In Dekker’s Old Fortunatus (1599) the character of Andelocia provides a compelling image for the Reformation of the dead in sixteenth-century England. For this prodigal youth in Dekker’s patriotic drama the absence of ghosts is a liberating achievement of the reformed graveyard. The abolition of Purgatory by decree had denied doctrinal legitimacy to ghosts in their affiliation to the souls of the deceased. In recent years, however, we have learned to set doctrinal developments alongside the lived experiences of religious change, uncovering the ways in which radical modifications in liturgy and practice mapped onto a shifting landscape of belief.2 Reconceptualizing the Reformation as a long and contested process of cultural adjustment has shed light on the extent to which various pre-Reformation habits of thought and modes of social action persisted within ostensibly reformed areas. In the scene from Dekker’s play we find a comic working through of these contradictions. The material vision of Reformation as a series of security measures to contain the dead reveals the conceptual debt of the young Andelocia to the old ways: the absence of ghosts here stems from a vigilant act of suppression that is satirically paralleled in the son’s disregard for the wishes of the deceased.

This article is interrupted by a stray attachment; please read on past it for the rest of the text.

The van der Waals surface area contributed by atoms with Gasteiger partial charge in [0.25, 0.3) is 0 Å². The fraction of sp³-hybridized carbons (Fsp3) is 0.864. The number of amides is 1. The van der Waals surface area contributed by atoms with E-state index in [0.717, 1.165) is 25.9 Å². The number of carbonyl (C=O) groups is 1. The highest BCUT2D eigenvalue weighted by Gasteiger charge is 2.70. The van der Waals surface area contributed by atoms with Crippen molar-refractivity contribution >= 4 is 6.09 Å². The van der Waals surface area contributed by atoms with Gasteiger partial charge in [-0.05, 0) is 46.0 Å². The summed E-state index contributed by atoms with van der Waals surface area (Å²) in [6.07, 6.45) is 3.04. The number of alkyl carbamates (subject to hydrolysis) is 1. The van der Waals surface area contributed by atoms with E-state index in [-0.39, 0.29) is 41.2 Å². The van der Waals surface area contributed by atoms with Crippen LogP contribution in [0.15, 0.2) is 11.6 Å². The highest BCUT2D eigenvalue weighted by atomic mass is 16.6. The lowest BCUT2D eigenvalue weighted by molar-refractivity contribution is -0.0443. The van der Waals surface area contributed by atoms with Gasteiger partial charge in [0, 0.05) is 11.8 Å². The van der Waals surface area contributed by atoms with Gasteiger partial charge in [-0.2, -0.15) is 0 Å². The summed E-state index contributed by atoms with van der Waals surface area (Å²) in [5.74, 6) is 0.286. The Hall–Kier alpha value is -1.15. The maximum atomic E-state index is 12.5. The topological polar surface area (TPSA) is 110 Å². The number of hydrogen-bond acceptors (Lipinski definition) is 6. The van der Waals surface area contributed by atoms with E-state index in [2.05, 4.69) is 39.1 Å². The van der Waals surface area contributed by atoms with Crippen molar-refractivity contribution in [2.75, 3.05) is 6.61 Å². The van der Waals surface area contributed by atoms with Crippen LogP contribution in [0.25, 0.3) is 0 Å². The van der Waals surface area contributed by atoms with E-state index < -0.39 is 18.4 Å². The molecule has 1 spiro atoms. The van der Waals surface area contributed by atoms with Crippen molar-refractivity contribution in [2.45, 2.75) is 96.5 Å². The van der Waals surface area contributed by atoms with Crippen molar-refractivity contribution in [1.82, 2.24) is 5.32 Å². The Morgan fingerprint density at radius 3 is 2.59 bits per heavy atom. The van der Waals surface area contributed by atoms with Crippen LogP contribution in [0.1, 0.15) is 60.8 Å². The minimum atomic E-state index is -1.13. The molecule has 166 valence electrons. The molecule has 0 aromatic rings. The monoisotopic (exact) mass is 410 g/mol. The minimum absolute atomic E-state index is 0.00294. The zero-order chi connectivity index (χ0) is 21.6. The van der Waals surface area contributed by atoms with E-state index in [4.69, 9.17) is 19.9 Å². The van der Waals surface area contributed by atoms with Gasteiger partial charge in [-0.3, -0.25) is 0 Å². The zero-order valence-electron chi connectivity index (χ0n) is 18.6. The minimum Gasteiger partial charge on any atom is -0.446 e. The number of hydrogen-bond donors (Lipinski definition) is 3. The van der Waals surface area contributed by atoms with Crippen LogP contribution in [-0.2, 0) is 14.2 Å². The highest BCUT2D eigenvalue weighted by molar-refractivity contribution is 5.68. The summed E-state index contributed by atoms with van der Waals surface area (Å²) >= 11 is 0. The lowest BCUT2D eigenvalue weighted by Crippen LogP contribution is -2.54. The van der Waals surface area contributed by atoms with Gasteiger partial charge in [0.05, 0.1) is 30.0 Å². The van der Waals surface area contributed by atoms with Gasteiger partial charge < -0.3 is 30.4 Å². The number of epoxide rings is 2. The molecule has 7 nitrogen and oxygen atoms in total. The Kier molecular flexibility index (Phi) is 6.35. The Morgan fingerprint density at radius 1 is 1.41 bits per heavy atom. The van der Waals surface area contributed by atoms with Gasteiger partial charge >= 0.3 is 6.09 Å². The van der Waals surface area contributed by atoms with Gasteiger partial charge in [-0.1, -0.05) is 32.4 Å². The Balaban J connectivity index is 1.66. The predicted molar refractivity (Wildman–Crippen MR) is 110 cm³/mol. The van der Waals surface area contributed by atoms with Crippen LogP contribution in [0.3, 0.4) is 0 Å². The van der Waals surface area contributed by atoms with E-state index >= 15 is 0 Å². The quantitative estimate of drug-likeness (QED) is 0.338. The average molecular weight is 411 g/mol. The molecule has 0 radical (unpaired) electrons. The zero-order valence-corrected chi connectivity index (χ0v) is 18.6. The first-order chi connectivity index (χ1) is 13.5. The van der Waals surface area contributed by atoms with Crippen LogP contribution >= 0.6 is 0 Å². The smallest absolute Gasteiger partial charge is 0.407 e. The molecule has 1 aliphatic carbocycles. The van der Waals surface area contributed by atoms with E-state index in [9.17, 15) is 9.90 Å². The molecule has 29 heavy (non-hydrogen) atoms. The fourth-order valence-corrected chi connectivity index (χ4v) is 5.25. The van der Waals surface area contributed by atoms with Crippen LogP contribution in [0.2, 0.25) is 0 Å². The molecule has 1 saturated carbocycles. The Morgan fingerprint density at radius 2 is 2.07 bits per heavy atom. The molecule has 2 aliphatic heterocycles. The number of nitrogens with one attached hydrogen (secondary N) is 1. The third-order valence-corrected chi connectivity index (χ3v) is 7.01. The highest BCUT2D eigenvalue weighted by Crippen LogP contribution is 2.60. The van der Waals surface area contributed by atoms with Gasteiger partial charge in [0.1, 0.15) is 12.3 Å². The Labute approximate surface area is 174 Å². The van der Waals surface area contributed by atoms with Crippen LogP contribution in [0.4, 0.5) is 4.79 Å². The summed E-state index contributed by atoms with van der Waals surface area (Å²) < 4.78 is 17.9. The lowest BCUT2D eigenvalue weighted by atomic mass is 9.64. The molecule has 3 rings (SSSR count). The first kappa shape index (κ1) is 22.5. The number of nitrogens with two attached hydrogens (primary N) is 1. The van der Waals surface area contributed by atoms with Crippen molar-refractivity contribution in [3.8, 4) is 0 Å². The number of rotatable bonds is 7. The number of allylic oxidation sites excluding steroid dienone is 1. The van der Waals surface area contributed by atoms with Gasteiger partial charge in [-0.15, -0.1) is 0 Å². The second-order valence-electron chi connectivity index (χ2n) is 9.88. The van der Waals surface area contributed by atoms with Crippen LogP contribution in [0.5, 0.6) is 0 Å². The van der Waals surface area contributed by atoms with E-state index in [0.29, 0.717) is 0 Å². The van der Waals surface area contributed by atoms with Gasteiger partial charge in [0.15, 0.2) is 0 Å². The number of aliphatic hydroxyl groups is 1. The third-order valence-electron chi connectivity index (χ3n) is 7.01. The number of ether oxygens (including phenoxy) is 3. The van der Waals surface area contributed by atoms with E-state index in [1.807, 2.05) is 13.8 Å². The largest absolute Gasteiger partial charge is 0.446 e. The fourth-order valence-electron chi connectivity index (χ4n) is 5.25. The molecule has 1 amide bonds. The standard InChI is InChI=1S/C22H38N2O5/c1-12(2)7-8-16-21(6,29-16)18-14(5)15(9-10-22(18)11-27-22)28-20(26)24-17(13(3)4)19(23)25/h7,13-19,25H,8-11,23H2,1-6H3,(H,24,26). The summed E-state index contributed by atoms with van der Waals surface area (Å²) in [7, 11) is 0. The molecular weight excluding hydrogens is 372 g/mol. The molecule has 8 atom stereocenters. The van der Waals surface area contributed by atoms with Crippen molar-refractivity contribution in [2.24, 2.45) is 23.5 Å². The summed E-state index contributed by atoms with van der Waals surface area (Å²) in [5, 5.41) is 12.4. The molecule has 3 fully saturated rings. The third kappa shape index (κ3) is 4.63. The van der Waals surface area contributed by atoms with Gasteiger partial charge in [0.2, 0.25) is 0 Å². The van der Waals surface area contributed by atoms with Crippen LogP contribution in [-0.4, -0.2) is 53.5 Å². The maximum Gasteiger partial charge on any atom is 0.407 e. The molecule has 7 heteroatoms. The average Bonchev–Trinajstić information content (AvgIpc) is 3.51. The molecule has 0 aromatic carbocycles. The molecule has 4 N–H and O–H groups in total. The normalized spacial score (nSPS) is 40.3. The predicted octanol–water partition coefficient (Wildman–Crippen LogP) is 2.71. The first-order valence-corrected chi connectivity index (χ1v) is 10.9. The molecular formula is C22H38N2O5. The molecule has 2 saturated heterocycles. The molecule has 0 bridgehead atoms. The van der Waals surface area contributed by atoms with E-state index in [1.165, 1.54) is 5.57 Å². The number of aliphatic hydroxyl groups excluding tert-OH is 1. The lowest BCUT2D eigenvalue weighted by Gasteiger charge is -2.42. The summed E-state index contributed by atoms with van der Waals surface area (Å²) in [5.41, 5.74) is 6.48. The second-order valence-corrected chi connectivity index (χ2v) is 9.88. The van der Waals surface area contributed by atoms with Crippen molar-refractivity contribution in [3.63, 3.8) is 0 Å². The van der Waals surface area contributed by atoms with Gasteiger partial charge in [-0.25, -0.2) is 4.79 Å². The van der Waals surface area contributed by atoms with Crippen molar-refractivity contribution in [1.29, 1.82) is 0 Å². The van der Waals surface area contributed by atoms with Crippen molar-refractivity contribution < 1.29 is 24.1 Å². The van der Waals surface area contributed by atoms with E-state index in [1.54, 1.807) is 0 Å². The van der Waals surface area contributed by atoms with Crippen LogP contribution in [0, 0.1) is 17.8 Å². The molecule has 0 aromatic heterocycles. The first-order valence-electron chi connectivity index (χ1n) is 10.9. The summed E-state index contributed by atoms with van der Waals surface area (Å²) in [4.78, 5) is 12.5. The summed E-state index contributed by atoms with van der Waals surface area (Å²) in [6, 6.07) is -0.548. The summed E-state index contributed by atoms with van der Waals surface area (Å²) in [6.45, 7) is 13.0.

|Title of host publication||The Arts of Remembrance in Early Modern England|
|Subtitle of host publication||Memorial Cultures of the Post Reformation|
|Editors||Andrew Gordon, Thomas Rist|
|Number of pages||18|
|ISBN (Print)||9781306069953 |
|Publication status||Published - 7 Sep 2013|
|Name||Material Readings in Early Modern Culture|